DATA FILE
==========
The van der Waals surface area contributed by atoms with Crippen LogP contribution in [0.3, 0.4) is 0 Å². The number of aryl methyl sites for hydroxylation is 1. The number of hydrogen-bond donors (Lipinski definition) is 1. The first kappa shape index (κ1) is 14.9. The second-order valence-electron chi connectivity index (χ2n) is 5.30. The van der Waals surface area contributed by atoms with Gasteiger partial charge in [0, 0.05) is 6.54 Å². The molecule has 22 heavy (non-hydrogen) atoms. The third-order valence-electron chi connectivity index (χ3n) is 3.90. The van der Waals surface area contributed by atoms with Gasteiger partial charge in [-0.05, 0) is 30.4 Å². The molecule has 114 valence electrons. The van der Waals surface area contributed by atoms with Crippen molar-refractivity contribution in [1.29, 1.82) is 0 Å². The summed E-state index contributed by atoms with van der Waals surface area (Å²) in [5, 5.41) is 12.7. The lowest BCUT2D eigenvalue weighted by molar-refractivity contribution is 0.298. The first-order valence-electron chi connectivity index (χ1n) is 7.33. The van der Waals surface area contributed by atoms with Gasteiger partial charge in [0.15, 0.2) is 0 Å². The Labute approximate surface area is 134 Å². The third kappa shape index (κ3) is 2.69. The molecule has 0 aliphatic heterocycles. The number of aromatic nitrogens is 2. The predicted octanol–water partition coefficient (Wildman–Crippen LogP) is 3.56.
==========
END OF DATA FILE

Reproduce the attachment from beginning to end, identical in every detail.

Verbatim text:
The van der Waals surface area contributed by atoms with Crippen LogP contribution in [0.3, 0.4) is 0 Å². The number of aryl methyl sites for hydroxylation is 1. The number of hydrogen-bond donors (Lipinski definition) is 1. The first kappa shape index (κ1) is 14.9. The second-order valence-electron chi connectivity index (χ2n) is 5.30. The van der Waals surface area contributed by atoms with Gasteiger partial charge in [0, 0.05) is 6.54 Å². The molecule has 22 heavy (non-hydrogen) atoms. The third-order valence-electron chi connectivity index (χ3n) is 3.90. The van der Waals surface area contributed by atoms with Gasteiger partial charge in [-0.05, 0) is 30.4 Å². The molecule has 114 valence electrons. The van der Waals surface area contributed by atoms with Crippen molar-refractivity contribution in [1.29, 1.82) is 0 Å². The summed E-state index contributed by atoms with van der Waals surface area (Å²) in [5, 5.41) is 12.7. The lowest BCUT2D eigenvalue weighted by molar-refractivity contribution is 0.298. The first-order valence-electron chi connectivity index (χ1n) is 7.33. The van der Waals surface area contributed by atoms with Gasteiger partial charge in [0.15, 0.2) is 0 Å². The Labute approximate surface area is 134 Å². The third kappa shape index (κ3) is 2.69. The molecule has 0 aliphatic heterocycles. The number of aromatic nitrogens is 2. The predicted octanol–water partition coefficient (Wildman–Crippen LogP) is 3.56.